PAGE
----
The Sophia Naturalization Act meant that all her protestant descendents were British citizens from birth. It is no longer the case as the court case revealed a situation that people had forgotten about and the law was amended but certainly all her descendents born before the court case in the 1950s were British citizens simply by virtue of descent from her and thus Philip was born a British citizen. The fact that his mother (Princess Andrew of Greece), grandmother (1st Marchioness of Milford Haven), great-grandmother (Princess Alice of the UK), great-great-grandmother (Queen Victoria), great-great-great-grandfather (Duke of Kent) and great-great-great-great grandfather (George III) had all been born in Britain and in places like mother and grandmother at Windsor Castle should have counted for something.

A search revealed that it was Ernst of Hanover (father of the present Ernst) who initiated the litigation and won the case. Sophia Naturalization Act 1705 - Wikipedia, the free encyclopedia

One of my favourite Philip anecdotes relate to shortly after the Queen's Accession they were down at Windsor and one of the courtiers said to Philip 'Sir I am sure you will like living here as it is a real castle' and Philip's reply 'I know my mother was born here!'
__________________
Reply With Quote
  #6  
Old 07-05-2010, 08:21 AM
auntie's Avatar
Royal Highness
 
Join Date: Jul 2005
Location: Middlesex, United Kingdom
Posts: 1,502
Quote:
Originally Posted by akbarsprincess View Post
Why did he have to do this before being allowed to marry the Queen. Many royal alliances were formed through marriages of different reigning houses and they were not required to relinquish any existing title first. When the Battenberg prince Hnery married Victoria's daughter Beatrice, she became Princess Henry of Battenberg. He wasn't required to relinquish his title until later when all royals with German titles were forced to give them up due to anti German sentinment during the war.
I don't know what the hu ha is?! the Danish princesses all had to give up their citizenships and relegions to marry their princes...I'm sure that would be the case if any other crown princes marry foriegn girls.

He wasn't marying just any princess of the realm, he was marrying THE princess of the realm, the soon to be Queen
__________________
Reply With Quote
  #7  
Old 07-05-2010, 08:30 AM
fandesacs2003's Avatar
Heir Apparent
 
Join Date: Aug 2005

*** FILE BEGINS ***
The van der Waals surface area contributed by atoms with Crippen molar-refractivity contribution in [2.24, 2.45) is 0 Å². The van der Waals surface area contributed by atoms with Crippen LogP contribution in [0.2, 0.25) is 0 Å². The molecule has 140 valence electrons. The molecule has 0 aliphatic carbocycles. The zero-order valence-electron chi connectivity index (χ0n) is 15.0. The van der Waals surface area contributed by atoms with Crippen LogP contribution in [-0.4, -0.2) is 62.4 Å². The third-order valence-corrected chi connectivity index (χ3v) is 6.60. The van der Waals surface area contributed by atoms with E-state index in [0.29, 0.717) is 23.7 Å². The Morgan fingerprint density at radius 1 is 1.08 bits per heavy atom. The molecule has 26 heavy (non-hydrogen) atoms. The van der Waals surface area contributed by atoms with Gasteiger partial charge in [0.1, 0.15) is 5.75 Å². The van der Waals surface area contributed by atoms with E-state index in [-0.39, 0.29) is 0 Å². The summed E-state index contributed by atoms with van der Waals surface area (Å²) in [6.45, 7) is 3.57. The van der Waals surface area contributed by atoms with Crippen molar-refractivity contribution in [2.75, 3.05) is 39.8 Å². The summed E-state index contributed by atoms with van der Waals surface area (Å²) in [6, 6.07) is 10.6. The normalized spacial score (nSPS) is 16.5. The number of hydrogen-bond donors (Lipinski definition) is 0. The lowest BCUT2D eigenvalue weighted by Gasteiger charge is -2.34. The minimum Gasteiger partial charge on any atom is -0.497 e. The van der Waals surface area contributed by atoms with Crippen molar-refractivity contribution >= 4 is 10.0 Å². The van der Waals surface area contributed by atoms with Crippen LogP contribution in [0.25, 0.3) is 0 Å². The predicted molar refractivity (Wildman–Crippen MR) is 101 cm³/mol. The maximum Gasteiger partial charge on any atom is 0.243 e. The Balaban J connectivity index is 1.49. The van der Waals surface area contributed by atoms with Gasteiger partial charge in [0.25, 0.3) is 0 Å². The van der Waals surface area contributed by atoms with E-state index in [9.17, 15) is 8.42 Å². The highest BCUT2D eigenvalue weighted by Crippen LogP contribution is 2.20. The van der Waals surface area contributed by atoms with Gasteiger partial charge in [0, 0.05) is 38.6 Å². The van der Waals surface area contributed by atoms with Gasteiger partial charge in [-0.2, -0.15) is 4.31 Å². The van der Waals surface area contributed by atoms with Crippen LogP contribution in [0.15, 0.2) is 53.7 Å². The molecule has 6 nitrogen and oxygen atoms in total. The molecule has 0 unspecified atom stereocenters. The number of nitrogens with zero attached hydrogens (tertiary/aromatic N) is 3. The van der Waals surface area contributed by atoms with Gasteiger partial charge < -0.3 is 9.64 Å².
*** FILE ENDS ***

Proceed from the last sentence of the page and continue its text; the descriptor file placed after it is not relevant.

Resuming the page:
Location: Athens, Greece
Posts: 3,202
Correct! Prince Philip of Greece had very strong and close rights to the Greek throne! It was non compatible to keep these rights and marry the future Queen of the British Emprire.
Centuries ago, when this kind of marriage took place, it was followed by annexations of territories and strategic alliances! In order to avoid these scenarios the only way for Prince Philip of Greece and Danemark was to renounce to ALL.
__________________
Reply With Quote
  #8  
Old 07-05-2010, 09:03 AM
Iluvbertie's Avatar
Majesty
 
Join Date: Jun 2004
Location: Bathurst, Australia
Posts: 8,495
However in early generations that hadn't happened e.g. the Princess Royal didn't renounce her claims to the British throne when she married the Crown Prince of Prussia (and her descendents are still in the line of succession). She was 5th in line at the time of her marriage.

Had the ages been somewhat different e.g. both born 10 years earlier or later than they were I wonder if it would have been necessary at all.

By the way - can you provide a link that proves that Philip actually renounced his claims to the Greek and/Danish thrones such as a letter, the legislation passed in either country etc. I ask this because I have seen a publication dated to the early 1950s that has both Philip and Charles listed in the line of succession to the Danish throne based on their descent from George I of the Hellenes. My mother was working at the British High Commission (non-Commonwealth countries have Embassies while Commonwealth countries have High Commissions) in the early 1950s and it was a document that was put out about Philip for the information of the employees. Unfortunately, it and all the rest of the memories Mum had from her time in Canberra were lost in one of two fires we had at home in the 1970s but that is another story.